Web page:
Community & urban life

Art installation at Chelsea Flower Show 2011

Community has been a word close to my heart since my late teenage years and a subject that my husband, Neil and I talk about a lot.

Let me set the scene. We live in London, a 24-hour city of 10 million people, which is not readily associated with a sense of community. The pace is fast – try slowing down when you walk in some busy places and you feel the annoyance from the people behind you. The cost of living is such that people often have to work long hours with little time or energy left over to invest in being and building community.

I remember when our friend, Nina, visited from a small village in Northern Finland (we often comment on the fact that there are more people in London than in the whole of Finland!). She got off the plane and onto the London Underground system. The experience dizzied her – all these people rushing past her! Where she comes from, she told us, you acknowledge everyone you pass by looking them in the eye and saying hello – hardly possible on the London Underground due to the sheer number of people, the high-speed pace we all keep and the risk of getting duffed up if someone thinks you looked at them ‘funny’!

Despite the dynamics that make ‘community’ harder in a large urban setting, Neil and I often challenge the misconception that London has no community spirit. Our experience of over 15 years of living in London has been quite the opposite. We know many of the people who live on our street and the streets around us. We regularly go into each others houses, borrow and lend things and have keys so that we can water each others plants when on holiday. Parties are had and old and new neighbour’s invited to meet each other. We love living in our little London neighbourhood, precisely because of the sense of community.

Years ago we belonged to a local church that was very community minded and that too gave us a foundation of friendships in our local neighbourhood that have been like jewels, long after our connection to organised religion faltered and ground to a halt. For us, the church became a meeting point, a lighthouse at which we were able to meet other humans, some of whom have become friends for life. Those little lighthouses, or meeting points, are everywhere in London. Be that faith communities (with their failings and limitations), art classes, choirs, community centres, pubs and bars. Friendships are formed, connections are made, community is created.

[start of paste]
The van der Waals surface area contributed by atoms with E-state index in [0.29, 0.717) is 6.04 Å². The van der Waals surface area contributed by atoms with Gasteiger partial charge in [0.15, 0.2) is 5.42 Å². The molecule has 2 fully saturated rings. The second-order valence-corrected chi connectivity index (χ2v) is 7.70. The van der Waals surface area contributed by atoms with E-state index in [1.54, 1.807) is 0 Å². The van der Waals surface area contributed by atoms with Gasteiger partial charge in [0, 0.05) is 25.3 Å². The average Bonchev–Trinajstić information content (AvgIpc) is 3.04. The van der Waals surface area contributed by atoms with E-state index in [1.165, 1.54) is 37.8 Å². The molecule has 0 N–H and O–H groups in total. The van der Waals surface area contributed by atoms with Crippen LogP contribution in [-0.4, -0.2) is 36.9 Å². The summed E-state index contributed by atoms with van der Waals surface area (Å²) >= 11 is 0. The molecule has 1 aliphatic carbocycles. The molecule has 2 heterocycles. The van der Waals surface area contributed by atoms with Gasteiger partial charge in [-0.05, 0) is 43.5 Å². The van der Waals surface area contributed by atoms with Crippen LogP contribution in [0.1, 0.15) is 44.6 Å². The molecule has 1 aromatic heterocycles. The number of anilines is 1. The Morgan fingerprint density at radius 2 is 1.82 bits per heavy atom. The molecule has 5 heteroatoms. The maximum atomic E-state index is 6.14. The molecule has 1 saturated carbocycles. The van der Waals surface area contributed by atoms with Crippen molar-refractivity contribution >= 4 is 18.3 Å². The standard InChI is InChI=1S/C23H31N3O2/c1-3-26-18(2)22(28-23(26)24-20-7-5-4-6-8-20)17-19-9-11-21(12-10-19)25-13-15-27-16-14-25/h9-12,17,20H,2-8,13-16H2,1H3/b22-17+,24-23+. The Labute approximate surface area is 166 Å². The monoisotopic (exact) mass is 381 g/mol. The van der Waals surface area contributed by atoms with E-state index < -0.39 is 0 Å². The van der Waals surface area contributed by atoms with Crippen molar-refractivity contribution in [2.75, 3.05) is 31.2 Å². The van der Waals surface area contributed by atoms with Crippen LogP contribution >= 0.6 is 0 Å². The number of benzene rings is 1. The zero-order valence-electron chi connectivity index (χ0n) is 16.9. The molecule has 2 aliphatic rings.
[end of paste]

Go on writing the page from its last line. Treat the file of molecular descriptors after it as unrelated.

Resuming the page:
I think one of the challenges is to make sure we don’t just live focussed on ourselves, our own little unit and cosy circle, but nurture the seeds and saplings of community and look out for those who are struggling to find it. Despite the positives, there is an awful lot of fragmentation and loneliness – some people are so cut off from meaningful relationships. Mother Theresa, when visiting the UK, said the loneliness she saw was worse than the poverty in Calcutta.

We can also try and create little ‘lighthouses’ for people to connect with each other. Be that Sunday lunch, parties, music events….whatever. We have done storytelling evenings where different circles of friends have come together and we regularly have parties where we invite our neighbours, whether we know them or not ! Then we wait (nervously) to see who turns up. What we have found is that when you take these risks, actually many people are just waiting for an opportunity to get to meet their neighbours. It just takes a bit of courage for someone to make the first move! As one couple a few doors down from us said after they came to our Christmas party two years ago “This is the first time we have ever been over the threshold of a neighbour’s house in 11 years of living in London”.

All they were waiting for was to be asked. Go on…throw a party and see what happens!

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